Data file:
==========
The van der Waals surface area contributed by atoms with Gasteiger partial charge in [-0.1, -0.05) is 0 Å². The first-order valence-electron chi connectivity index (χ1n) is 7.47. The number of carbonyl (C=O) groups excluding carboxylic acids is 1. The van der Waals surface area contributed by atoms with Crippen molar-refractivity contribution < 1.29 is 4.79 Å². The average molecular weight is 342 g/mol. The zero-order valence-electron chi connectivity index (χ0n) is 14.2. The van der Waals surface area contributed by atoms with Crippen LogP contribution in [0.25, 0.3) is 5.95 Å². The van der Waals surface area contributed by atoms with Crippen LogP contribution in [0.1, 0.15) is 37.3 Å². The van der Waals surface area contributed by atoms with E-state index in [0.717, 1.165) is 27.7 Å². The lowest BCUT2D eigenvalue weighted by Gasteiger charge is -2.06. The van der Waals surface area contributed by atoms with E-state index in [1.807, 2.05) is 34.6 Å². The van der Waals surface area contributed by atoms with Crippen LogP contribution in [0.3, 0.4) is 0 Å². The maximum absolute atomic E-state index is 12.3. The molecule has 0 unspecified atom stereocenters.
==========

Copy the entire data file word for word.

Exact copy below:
The van der Waals surface area contributed by atoms with Gasteiger partial charge in [-0.1, -0.05) is 0 Å². The first-order valence-electron chi connectivity index (χ1n) is 7.47. The number of carbonyl (C=O) groups excluding carboxylic acids is 1. The van der Waals surface area contributed by atoms with Crippen molar-refractivity contribution < 1.29 is 4.79 Å². The average molecular weight is 342 g/mol. The zero-order valence-electron chi connectivity index (χ0n) is 14.2. The van der Waals surface area contributed by atoms with Crippen LogP contribution in [0.25, 0.3) is 5.95 Å². The van der Waals surface area contributed by atoms with Crippen LogP contribution in [0.1, 0.15) is 37.3 Å². The van der Waals surface area contributed by atoms with E-state index in [0.717, 1.165) is 27.7 Å². The lowest BCUT2D eigenvalue weighted by Gasteiger charge is -2.06. The van der Waals surface area contributed by atoms with E-state index in [1.807, 2.05) is 34.6 Å². The van der Waals surface area contributed by atoms with Crippen LogP contribution in [0.3, 0.4) is 0 Å². The maximum absolute atomic E-state index is 12.3. The molecule has 0 unspecified atom stereocenters.